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Zimbabwe: Value Of Exports In April 2022 Increases To US$587.3 million

Zimbabwe: Value Of Exports In April 2022 Increases To US$587.3 million

The Zimbabwe National Statistics Agency (ZIMSTAT) has announced that the value of total exports in April 2022 was US$587.3 million, signifying an increase of 5.3% from total export earnings of US$557.6 million in March 2022.

The agency also announced that during the same period, imports decreased by 10.7% to US$637.2 million from US$713.8 million in March 2022.

ZIMSTAT produces the monthly summary of External Trade Statistics report using data on merchandise statistics from the Zimbabwe Revenue Authority (ZIMRA) and secondary statistics from companies and trade organizations. In a report, seen by Pindula News, ZIMSTAT said:

Data for April 2022 shows that Zimbabwe’s main exports were semi-manufactured gold (30.1%), nickel mattes including platinum group of minerals (PGMs) (22.8%), nickel ores and concentrates (14.7%), tobacco (11.5%), industrial diamonds (5.0%), ferrochromium (4.7%), platinum unwrought or in powder form (2.4%) and coke and semicoke (1.4%).

During the month of April 2022, the country exported 2 963 kilogrammes of semi-manufactured gold valued at US$176.9 million, compared to 2 200 kilogrammes valued at US$135.5 million in March 2022. In the same month of April 2022, the country exported 1,150.1 tonnes of nickel mattes valued at US$133.9 million, compared to 1,009.5 tonnes valued at US$110.2 million in March 2022. Besides the major minerals usually exported, Zimbabwe also exported 103 kilogrammes of industrial diamonds valued at US$29.2 million in April 2022, compared to 148 kilogrammes valued at US$45.2 million in March, 2021.

ZIMSTAT added that Zimbabwe’s major imports remained mineral fuels and mineral oil products which stood at 22.1% in April 2022, compared to 17.1% in March 2022.

This was followed by machinery and equipment at 13.1% in April 2022.

Other imports in April 2022 included:

a). vehicles (8.3%),

b). electrical machinery (4.9%),

c). plastics (4.5%),

d). cereals mostly rice (3.6%),

e). animal and vegetable oils and fats (2.8%),

f). pharmaceuticals (2.7%),

g). paper and paper products (1.9%), and

h). fertilizers (1.6%). Notably,

According to the report, cereal imports increased from 1.7% in March 2022 to 3.6% in April 2022. Rice, which makes the bulk of cereal imports constituted 1.3% in March 2022 compared to 2.5% in April 2022.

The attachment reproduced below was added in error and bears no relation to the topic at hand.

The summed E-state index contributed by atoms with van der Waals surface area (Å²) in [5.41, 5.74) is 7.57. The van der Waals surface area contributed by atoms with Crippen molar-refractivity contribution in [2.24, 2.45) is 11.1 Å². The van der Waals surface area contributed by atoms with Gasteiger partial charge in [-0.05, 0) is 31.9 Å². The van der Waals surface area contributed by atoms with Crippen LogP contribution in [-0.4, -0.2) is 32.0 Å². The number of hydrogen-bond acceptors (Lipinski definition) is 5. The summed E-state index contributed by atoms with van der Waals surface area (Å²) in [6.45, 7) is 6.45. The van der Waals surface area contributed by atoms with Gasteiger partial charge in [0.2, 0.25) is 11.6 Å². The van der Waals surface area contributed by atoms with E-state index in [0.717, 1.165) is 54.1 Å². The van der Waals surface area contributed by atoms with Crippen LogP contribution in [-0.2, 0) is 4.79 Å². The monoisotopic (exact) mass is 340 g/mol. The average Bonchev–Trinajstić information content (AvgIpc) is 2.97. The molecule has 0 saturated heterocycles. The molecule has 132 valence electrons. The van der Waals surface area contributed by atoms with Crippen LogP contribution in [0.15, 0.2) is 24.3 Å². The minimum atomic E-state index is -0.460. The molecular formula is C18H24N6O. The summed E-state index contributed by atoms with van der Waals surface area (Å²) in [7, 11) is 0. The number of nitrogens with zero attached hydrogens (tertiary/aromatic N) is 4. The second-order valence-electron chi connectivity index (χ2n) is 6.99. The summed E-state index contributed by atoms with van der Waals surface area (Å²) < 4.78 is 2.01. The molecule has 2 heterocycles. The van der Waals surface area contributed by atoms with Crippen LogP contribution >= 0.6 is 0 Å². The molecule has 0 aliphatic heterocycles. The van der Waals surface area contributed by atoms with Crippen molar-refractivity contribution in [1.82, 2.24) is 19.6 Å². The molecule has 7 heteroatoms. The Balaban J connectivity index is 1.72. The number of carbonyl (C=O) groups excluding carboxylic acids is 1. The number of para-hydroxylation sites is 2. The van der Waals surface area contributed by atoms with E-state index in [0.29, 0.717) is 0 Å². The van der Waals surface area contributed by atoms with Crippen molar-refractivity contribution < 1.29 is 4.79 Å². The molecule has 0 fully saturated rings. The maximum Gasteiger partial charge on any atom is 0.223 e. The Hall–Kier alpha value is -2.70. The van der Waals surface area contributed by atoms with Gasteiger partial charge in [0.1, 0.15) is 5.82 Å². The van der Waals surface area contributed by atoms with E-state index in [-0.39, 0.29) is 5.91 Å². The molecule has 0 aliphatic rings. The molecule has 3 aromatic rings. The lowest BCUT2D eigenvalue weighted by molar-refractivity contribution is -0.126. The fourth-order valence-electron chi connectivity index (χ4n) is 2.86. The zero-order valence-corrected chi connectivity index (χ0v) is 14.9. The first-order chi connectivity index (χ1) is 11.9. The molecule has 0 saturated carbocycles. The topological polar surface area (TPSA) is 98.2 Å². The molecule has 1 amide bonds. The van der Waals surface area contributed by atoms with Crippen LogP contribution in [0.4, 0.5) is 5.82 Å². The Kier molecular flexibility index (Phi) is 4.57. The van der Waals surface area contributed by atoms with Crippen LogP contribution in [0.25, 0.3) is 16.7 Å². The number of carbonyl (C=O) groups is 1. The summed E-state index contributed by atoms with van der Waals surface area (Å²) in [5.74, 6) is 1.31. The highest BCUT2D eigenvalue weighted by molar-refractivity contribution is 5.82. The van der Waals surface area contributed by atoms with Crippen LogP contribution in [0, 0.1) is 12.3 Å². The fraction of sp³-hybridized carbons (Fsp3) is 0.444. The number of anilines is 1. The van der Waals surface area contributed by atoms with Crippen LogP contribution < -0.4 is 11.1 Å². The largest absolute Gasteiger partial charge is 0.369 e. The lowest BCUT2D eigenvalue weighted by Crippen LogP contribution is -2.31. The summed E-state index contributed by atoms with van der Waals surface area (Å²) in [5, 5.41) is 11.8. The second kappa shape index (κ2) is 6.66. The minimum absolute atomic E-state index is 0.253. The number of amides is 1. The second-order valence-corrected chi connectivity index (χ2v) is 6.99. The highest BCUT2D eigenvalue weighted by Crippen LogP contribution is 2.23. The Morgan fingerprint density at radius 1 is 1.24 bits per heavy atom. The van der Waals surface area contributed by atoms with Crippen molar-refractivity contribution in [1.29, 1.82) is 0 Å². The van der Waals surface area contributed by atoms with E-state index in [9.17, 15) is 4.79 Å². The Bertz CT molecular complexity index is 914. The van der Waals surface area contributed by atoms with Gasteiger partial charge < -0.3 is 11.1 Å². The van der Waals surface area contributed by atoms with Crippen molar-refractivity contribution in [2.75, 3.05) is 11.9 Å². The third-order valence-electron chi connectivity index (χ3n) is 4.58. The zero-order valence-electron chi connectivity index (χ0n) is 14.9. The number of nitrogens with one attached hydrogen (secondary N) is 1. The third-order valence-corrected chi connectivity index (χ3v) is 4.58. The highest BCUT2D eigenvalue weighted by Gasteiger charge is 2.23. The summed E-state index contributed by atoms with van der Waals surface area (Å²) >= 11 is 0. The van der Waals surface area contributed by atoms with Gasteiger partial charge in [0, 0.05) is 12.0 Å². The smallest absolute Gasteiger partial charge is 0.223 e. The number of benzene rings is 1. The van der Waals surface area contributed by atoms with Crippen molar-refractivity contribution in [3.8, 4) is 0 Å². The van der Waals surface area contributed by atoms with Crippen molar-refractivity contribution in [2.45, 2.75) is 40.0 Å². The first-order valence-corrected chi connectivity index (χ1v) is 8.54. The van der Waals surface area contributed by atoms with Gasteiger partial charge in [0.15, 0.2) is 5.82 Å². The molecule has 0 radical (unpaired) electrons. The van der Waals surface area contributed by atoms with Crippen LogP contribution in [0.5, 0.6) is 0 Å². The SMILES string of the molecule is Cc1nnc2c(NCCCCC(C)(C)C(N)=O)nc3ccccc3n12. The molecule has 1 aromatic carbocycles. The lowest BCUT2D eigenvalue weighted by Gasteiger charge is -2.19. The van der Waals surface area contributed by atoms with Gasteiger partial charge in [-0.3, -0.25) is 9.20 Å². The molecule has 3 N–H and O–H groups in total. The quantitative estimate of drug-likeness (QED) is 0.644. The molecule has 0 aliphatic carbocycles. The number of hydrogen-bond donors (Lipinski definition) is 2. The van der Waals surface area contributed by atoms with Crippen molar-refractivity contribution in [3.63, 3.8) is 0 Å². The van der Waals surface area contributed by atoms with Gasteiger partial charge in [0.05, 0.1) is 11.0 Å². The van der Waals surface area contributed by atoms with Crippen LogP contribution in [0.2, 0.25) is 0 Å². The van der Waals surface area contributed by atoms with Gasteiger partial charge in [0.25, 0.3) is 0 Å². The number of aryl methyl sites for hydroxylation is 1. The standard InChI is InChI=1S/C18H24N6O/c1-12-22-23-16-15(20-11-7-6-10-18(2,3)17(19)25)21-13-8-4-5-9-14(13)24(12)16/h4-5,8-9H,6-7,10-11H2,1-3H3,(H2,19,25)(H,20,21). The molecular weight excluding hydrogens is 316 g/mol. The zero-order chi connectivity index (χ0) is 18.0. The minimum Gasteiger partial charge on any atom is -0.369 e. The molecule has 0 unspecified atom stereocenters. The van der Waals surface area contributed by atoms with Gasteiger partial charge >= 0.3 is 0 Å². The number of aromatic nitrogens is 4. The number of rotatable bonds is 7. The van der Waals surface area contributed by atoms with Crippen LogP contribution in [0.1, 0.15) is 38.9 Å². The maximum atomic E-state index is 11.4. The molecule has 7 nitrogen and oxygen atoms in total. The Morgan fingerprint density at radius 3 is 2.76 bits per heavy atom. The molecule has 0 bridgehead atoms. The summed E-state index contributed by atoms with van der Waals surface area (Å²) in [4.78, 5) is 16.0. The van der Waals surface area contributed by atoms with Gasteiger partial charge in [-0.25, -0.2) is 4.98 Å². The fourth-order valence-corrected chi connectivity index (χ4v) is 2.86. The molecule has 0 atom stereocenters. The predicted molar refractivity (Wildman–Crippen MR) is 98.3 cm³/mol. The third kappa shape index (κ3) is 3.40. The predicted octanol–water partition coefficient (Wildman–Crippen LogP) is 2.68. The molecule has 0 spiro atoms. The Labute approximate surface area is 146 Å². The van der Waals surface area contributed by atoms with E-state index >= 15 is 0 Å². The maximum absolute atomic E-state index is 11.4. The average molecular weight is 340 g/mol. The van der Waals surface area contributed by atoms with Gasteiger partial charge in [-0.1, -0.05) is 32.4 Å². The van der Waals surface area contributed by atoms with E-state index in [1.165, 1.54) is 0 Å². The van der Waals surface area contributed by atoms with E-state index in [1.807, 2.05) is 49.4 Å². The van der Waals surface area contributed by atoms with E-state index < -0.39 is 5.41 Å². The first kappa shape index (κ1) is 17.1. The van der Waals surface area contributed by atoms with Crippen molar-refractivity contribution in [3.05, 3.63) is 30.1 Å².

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Tateguru 3 weeks ago

I like the statistics, the increase in exports and the decrease in imports. The only problem I see is the quality of some imports.
Statistics should also give us the weight of imports, particularly cereals and the numbers and quality of electrical goods such as solar systems.
Most of what we are buying is junk

ABSA 3 weeks ago

With all these minerals we have i thought they wil make our economy better yet only the President and his colleagues are benefiting not our economy that is why they afford to hire private jet.

Freda 3 weeks ago

Yes mafigures tamaona saka who is benefiting from these proceeds

Asalif 3 weeks ago

they should have mentioned returns so that we see the production of exporters

truth 3 weeks ago

ko surplus inotaurwa nemkuru ndeipi ipapa. isn surplus is when exports exceed imports. apa ma imports akatowanda ka

Asalif 3 weeks ago

all those exports have no returns for the government so there is nothing to celebrate platinum pays 0% tax moreover it is the largest export and all other minerals are mined by our Chinese compatriots who export both the mineral and returns moreover our leaders are shareholders in the mines so it's 0% tax again , for coke it's a government company and the percentage is still low 0.1% and tobacco but the farmers and exporters are given the money at RBZ after dropping bloody tears

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